This widespread species is known from 100–2,000 m Asl throughout much of Thailand (Andersson 1916, Boulenger 1916, Taylor 1962, Chan-ard 2003), northeastern Lao PDR (Stuart 2005), southwestern Cambodia (Ohler et al. 2002, Grismer et al. 2008) and central Viet Nam (Luu et al. 2014). Similar habitat and elevations to those in its known localities extend into adjacent parts of northern Cambodia, intervening southern and central Lao PDR, and eastern Myanmar; and further surveys may uncover its presence there. Therefore its range has been projected beyond known sites to include these areas of suitable habitat. The species' estimated EOO is 721,471 km2, which represents eight threat defined locations.
Habitat and Ecology
This species is associated with hilly and montane evergreen, evergreen mixed with bamboo, and deciduous forest (Taylor 1962, Stuart 2005, Luu et al. 2014). It has mostly been observed in or adjacent to streams, however has also been recorded as dispersed throughout the forest (Ohler et al. 2002). Very little is known about this species' reproductive biology, however it presumably deposits eggs in streams and has a free-living larval stage as do most of its congeners. Much of the forest in Southeast Asia has been converted to agricultural land (Sodhi et al. 2009) and recent satellite imagery confirms that land cleared for agriculture comprises parts of this species' predicted range.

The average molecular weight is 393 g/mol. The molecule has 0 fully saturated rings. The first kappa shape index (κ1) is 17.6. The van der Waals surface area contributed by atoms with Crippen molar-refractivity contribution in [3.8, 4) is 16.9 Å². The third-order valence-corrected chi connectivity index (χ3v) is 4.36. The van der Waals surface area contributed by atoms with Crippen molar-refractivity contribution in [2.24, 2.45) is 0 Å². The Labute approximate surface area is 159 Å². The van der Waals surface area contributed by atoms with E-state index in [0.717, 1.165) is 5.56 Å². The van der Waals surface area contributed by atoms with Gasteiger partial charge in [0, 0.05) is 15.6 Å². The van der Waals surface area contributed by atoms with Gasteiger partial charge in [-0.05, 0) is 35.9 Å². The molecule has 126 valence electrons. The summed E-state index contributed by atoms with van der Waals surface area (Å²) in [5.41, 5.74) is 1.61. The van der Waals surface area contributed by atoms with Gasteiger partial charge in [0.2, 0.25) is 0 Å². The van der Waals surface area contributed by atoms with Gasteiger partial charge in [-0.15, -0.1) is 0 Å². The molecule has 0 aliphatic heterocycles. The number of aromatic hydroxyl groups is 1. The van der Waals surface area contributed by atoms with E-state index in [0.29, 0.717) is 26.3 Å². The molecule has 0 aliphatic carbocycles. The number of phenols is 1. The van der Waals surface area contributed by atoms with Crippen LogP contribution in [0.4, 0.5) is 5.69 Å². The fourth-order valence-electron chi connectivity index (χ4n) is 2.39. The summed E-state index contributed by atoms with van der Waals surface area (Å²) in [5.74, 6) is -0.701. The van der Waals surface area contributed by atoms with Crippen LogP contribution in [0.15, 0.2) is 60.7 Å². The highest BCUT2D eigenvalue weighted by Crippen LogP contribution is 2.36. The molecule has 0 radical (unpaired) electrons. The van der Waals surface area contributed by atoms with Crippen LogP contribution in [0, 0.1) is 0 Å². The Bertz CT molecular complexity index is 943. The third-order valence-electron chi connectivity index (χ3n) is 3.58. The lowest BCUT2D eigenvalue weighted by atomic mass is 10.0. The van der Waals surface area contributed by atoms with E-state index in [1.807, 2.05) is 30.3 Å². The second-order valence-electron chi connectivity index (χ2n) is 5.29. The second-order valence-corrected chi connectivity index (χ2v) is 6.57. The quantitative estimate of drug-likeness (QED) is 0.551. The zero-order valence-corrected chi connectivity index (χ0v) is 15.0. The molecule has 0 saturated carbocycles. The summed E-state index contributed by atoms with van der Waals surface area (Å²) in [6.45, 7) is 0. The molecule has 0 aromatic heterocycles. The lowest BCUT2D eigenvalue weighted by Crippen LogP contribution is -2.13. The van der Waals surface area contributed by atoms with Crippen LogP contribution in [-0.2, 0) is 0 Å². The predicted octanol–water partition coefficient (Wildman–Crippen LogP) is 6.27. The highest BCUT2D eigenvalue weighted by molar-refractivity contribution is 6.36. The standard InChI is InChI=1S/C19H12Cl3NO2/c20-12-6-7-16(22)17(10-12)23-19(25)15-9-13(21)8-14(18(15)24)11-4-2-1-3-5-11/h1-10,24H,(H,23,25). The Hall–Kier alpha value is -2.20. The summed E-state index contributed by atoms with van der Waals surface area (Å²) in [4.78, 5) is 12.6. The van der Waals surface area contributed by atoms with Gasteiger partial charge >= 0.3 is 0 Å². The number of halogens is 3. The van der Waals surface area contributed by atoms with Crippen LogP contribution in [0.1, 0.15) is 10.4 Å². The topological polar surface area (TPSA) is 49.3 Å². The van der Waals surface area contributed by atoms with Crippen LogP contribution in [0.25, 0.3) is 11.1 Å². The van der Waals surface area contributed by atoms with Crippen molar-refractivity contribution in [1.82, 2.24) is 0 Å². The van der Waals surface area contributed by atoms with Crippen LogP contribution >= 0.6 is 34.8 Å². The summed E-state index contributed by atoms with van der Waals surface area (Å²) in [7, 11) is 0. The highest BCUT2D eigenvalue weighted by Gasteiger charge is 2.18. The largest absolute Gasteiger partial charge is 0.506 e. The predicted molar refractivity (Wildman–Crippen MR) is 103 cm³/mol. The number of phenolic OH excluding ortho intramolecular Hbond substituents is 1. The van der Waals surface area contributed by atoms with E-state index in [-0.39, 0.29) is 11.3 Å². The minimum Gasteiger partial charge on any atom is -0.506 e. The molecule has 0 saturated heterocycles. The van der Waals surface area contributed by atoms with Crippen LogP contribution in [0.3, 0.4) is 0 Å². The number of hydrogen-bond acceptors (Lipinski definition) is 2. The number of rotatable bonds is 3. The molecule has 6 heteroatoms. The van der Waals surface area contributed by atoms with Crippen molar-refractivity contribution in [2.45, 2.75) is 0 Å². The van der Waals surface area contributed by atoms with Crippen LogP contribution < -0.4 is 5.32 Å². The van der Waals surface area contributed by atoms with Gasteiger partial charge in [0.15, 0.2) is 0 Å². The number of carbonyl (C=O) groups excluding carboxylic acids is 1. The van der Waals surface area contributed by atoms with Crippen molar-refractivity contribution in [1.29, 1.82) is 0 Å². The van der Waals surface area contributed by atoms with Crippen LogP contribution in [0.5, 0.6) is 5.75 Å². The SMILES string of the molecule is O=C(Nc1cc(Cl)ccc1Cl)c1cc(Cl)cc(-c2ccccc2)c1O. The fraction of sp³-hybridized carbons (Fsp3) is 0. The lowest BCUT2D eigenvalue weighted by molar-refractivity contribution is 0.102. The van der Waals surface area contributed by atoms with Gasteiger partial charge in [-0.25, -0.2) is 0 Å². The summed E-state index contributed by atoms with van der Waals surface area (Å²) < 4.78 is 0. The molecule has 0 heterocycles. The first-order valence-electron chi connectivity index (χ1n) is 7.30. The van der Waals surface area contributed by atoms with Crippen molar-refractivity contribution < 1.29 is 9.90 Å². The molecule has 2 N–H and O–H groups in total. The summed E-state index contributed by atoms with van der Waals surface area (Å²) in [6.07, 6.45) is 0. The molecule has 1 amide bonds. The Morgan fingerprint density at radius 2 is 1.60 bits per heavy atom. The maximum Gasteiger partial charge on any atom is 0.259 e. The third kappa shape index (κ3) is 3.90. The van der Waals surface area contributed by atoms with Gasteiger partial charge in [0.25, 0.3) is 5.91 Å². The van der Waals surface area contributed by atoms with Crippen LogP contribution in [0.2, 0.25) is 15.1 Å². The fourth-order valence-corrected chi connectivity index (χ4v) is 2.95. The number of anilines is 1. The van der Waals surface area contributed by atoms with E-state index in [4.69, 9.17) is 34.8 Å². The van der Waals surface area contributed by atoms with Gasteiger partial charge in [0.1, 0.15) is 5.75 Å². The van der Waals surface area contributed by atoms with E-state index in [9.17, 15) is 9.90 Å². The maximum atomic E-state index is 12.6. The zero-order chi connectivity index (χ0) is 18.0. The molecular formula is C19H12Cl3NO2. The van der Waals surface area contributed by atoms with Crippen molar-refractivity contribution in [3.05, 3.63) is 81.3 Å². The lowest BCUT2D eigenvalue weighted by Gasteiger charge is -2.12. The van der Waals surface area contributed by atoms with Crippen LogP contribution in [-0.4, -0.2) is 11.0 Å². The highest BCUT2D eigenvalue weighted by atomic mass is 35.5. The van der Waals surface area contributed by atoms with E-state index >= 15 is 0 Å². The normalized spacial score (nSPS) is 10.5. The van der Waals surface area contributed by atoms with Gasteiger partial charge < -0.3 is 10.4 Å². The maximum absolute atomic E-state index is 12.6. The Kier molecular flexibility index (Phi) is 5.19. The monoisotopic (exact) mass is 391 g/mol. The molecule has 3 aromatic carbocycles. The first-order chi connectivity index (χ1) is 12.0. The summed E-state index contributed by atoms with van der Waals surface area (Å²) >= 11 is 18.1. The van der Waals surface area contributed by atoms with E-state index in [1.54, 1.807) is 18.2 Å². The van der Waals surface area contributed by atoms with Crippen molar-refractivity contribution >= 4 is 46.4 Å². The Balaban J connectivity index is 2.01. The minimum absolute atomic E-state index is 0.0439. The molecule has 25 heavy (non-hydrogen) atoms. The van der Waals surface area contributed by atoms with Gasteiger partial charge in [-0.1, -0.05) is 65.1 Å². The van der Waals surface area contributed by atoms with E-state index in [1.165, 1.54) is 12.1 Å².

There are no estimates on the size of this species' population, however it has been detected in a number of surveys (Andersson 1916, Boulenger 1916, Taylor 1962, Ohler et al. 2002, Chan-ard 2003, Stuart 2005, Grismer et al. 2008, Luu et al. 2014), and has been described as "not uncommon" in northern Thailand (Taylor 1962). By comparison, only one individual has been detected in a survey in Viet Nam (Luu et al. 2014). The species' population trends are unknown, and further surveys are warranted to determine these and its relative abundance. Deforestation continues to affect habitat in the species' range, and is very likely causing declines.
There have been no threats reported as affecting this species; however forest loss is ongoing throughout its range, with forests being replaced with agricultural land. The degree to which habitat conversion is threatening the species is unclear, and may be determined by further investigation. Due to its large body size, this species is harvested by local people for food and medicinal purposes (A. Ohler pers. comm. March 2012), however harvest rates are not known and this may not severely affect the species' population.
This species is known from Phong Nha-Ke Bang National Park in Viet Nam (Luu et al. 2014) and Phnom Samkos Wildlife Sanctuary in Cambodia (Grismer et al. 2008). A large number of other protected areas are included in its predicted range; it very likely occurs in some of these also.
Addressing the lack of data is the first step towards ensuring this species' long-term persistence; further research on its true distribution, life history, threats, rates of harvest, and the size and trends of its population would inform conservation decisions.
Red List Status
Least Concern (LC)
Listed as Least Concern as this species is relatively widespread, with an estimated extent of occurrence (EOO) of 721,471 km2.
IUCN SSC Amphibian Specialist Group 2017. Limnonectes gyldenstolpei. The IUCN Red List of Threatened Species 2017: e.T58337A113957997. http://dx.doi.org/10.2305/IUCN.UK.2017-2.RLTS.T58337A113957997.en .Downloaded on 18 November 2018